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Accenture's Technology Vision 2024 advocates for "human by design" technology

Accenture's latest Technology Vision report focuses on "human by design" technology. Contrasting the limits of non-human technology and the advent of generative AI as an inclusive, potentially revolutionary technology, the report identifies the trends shaping the future of technology.

Ellie Ramirez-Camara profile image
by Ellie Ramirez-Camara
Accenture's Technology Vision 2024 advocates for "human by design" technology
Image credit: Accenture

In an era governed by dystopian futures of physically distorted humans that are permanently affected by the consequences of spending too much time inside and by increasingly non-human technology embodied by arthritis causing hand tools, vision problems resulting from excessive screen usage, and distracting virtual assistants, Accenture's latest Technology Vision research report highlights the possibility of rethinking our relationship with technology in a more positive light. The report gathers evidence indicating that the unhuman technology trend is slowly being reversed. More precisely, the report signals the advent of generative AI as the breaking point that will lead humanity closer to the development of human-by-design technology.

Most of the identified trends in the report are driven by a rather interesting contrast: the inflection point represented by generative AI and its possibilities also represents the end of an era in which the fact that technology was not human was precisely what made it helpful. For all its drawbacks, unhuman technology helped humankind achieve what once was conceived as impossible: reaching the stars, making increasingly complicated calculations, and scaling and automating some aspects of physical labor (such as farming) are some examples of humanity's groundbreaking technology-assisted achievements. However, it is increasingly evident that non-human technology has its limits and that the fact that we've reached some of them is doing more harm than good by causing a variety of physical ailments, environmental destruction, and even worsening existing social and economic inequality.

Some ways technology can be more human are already familiar: small changes, such as developing technology that helps reduce screen fatigue, can have a powerful impact in the long run. Other changes can be less evident but just as effective. Discord and Mastodon showcased the vastly different experiences that can be distilled from a social network not based on a centralized recommendation algorithm. Not only does it lack the friction and polarization fostered by centralized algorithms, but the result is closer to the communities humans tend to build offline.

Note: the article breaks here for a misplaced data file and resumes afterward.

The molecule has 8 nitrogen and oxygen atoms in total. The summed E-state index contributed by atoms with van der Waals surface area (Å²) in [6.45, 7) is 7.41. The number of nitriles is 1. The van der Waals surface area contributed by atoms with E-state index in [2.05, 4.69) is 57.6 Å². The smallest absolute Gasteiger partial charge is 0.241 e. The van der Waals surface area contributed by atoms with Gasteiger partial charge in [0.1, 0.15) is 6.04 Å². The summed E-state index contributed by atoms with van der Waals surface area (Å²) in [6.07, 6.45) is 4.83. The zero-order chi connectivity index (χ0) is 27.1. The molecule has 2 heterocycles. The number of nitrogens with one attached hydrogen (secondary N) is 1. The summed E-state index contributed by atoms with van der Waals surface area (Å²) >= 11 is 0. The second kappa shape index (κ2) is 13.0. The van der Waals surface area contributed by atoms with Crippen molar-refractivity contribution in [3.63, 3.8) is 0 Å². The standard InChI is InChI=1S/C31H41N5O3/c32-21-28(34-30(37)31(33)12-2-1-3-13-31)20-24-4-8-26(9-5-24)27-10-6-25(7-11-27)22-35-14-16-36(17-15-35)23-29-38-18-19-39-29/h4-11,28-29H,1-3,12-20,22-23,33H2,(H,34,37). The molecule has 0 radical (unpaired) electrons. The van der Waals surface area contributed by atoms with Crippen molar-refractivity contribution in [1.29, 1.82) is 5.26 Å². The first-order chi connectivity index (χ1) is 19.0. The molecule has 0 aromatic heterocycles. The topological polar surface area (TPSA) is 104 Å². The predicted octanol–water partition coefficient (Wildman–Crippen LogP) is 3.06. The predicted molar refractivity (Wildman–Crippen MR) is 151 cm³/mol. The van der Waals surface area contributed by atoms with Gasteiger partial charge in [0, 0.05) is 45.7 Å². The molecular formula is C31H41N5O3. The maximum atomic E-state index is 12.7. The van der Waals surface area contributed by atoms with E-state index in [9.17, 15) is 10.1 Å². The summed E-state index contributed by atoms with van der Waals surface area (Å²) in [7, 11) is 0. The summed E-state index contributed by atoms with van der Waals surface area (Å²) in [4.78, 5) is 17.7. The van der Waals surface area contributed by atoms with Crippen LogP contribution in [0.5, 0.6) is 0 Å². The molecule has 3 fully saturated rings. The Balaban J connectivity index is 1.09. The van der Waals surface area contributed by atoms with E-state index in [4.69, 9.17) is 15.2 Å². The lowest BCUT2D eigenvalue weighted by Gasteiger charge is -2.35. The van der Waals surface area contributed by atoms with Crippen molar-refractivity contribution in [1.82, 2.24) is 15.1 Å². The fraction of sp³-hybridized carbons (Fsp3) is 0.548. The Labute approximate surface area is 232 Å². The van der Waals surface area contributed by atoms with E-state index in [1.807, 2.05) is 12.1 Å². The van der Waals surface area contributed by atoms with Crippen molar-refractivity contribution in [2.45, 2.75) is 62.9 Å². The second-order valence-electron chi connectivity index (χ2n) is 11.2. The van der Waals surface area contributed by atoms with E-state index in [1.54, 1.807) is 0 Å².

This by no means indicates that the "human by design" trend is without its unique challenges and drawbacks. However, there is the notion that it is still early enough that those difficulties can be addressed before they become unmanageable. The time is prime to ask ourselves tough questions about delicate subjects, responsibilities, inclusion, risk management, and oversight. Moreover, enterprises are in an ideal position to foster strategies that maximize human potential and prioritize inclusion. On a related note, identifying the trends most likely to shape the future guarantees that any effort at meaningful decision-making will be well-directed.

To this end, the Technology Vision 2024 report provides insight into the following trends: A match made in AI, Meet my agent, The space we need, and Our bodies electronic. Each of these focuses on highlighting a sense in which technology is progressively becoming more human. A match made in AI takes a close look at the way that technology imitates human information processing. Meet my agent focuses on the transition from single-tasking AI to limited-agency AI that can act as a supervised proxy for individuals and businesses. The space we need features a reflection of the physical-digital divide. However, rather than focusing on the metaverse and its limitations, it is a detailed examination of what it means to have access to a digital realm while bound to a physical environment. Finally, Our bodies electronic offer the most literal reading possible of the idea of human-by-design technology.

The full report and the executive summary can be found here.

Ellie Ramirez-Camara profile image
by Ellie Ramirez-Camara

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